In these books we have men like Moroni,  Enos, Jarom, and Mormon, who author lines expressing love for their enemies and talk of their efforts to bring them to Christ. And other men such as Omni, Amaron, Chemish, Abinadom, Ameleki, who basically talk very briefly about surviving the bloody wars against the Lamanites. As a teenager, I read the words of the later authors and found it funny that it seemed they were just passing on the baton, doing their homework at the last minute, writing something quickly just to turn it in. But now, I realize that they had given their lives in bloody battle against the Lamanites, the meant beneficiaries for this record. If you had to write a document that would be given to the children of the people who are considered your enemies, what would you write? They wrote love.

And so I wonder, can I love like Enos, Jarom, Mormon and Moroni? Can I love the refugees? The immigrants? Can I love the Taliban like that? ISIS? The poor? Criminals? Who would be the unmentionable enemy who should be on this list, to be loved sincerely? To pray for? To wish salvation for? To work and labor to actually help?

What kind of love is this? I found two common factors in the love of those who prayed for me to receive Christ (Lehi, Nephi, Enos, Ammon, Mormon, Moroni and “many other saints”). They share:

(1) A love of Jesus Christ, unashamed, bold and clear. A love that drives their whole lives.

(2) An ability to put their life in perspective, and see what little or much they could do to help others come to Christ. They accepted and loved even those who hated them.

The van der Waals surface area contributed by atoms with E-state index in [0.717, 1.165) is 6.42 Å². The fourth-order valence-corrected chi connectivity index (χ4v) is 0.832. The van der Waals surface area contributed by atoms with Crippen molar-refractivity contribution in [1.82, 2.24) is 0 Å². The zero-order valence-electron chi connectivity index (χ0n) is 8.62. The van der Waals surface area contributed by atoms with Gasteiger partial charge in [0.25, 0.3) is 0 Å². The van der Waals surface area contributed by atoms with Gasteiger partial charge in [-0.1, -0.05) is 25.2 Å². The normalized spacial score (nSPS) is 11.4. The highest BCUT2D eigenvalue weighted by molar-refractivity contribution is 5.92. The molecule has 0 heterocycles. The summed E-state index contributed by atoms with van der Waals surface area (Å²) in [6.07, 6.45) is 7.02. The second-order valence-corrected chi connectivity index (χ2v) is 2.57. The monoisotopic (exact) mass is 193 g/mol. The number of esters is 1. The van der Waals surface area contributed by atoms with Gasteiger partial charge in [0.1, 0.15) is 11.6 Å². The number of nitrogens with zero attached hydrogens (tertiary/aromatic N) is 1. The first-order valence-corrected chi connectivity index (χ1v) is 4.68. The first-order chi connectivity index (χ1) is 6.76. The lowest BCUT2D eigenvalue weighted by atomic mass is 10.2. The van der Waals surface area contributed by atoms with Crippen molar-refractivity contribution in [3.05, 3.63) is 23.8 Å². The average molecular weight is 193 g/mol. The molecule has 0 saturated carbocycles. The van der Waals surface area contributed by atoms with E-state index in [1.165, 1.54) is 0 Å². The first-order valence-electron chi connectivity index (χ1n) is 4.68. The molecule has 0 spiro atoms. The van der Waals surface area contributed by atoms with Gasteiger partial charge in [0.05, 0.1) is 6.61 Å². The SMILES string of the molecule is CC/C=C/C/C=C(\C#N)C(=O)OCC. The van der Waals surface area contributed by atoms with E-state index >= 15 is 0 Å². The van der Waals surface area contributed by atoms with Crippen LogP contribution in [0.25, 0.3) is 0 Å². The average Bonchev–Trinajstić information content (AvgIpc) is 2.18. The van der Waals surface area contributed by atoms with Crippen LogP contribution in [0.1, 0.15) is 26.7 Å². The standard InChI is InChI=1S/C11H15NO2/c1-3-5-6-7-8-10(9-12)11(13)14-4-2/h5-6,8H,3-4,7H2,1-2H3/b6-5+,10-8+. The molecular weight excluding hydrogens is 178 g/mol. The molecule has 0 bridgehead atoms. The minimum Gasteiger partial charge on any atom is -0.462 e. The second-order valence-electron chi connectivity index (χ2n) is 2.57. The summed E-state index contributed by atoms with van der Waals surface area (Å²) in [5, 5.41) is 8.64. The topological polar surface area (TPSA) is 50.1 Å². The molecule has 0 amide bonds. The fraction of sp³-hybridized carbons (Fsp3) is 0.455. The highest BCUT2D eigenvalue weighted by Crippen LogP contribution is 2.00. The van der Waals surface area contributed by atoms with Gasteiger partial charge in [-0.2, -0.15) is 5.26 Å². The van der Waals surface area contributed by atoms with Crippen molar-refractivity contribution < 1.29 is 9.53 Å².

I do not think we can love our enemies without loving Christ first and foremost. The kind of Christian love required of us is a love for God bigger than a love for ourselves. This kind of love is so amazing, that it is given us. We cannot muster such amazingness ourselves. We have to choose to desire it and be willing to receive it. We have to desire to love far outside our own little self. Then we have to act on love. That choice allows Christ to gift us an endowment of divine love, a love which enlarges our souls and capacities to encompass even the unthinkable.

Have you ever played that game where you imagine you had a magic lamp and a genie could grant you three wishes? What would you wish for? Now, magic genies and lamps are hard to come across (wink), but the Lord is always accessible. If the Lord talked to you and told you that He could give you anything, what would you ask for? This is basically what He told Enos. Enos 1:15 says the Lord “had said unto me: Whatsoever thing ye shall ask in faith, believing that ye shall receive in the name of Christ, ye shall receive it.” He asked for you and me, today, over 2000 years after him, to have the Book of Mormon, to convince us that “Jesus is the Christ, the Eternal God.” The work that Christ has done in my little Lamanite family is a miraculous reality.

The love of the old enemies of my ancestors produced a reality in my life that could be called magical: I am glad to be me, I have peace, I try to go about doing good, and I love abundantly many around me. I am a disciple, and as such, I pray to be able to love my enemy, and be helpful.

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1 thought on “Loved by My Enemy – By Contributor Mama Maraly”

  • I loved Maraly’s blog. It is so insightful and touching from her Lamanite background. I am glad, Maraly, that you are you. We have a Lamanite son in law and thus, two beautiful brown grandsons. I wouldn’t change them for anything. I love their heritage and yours. Thank you for sharing.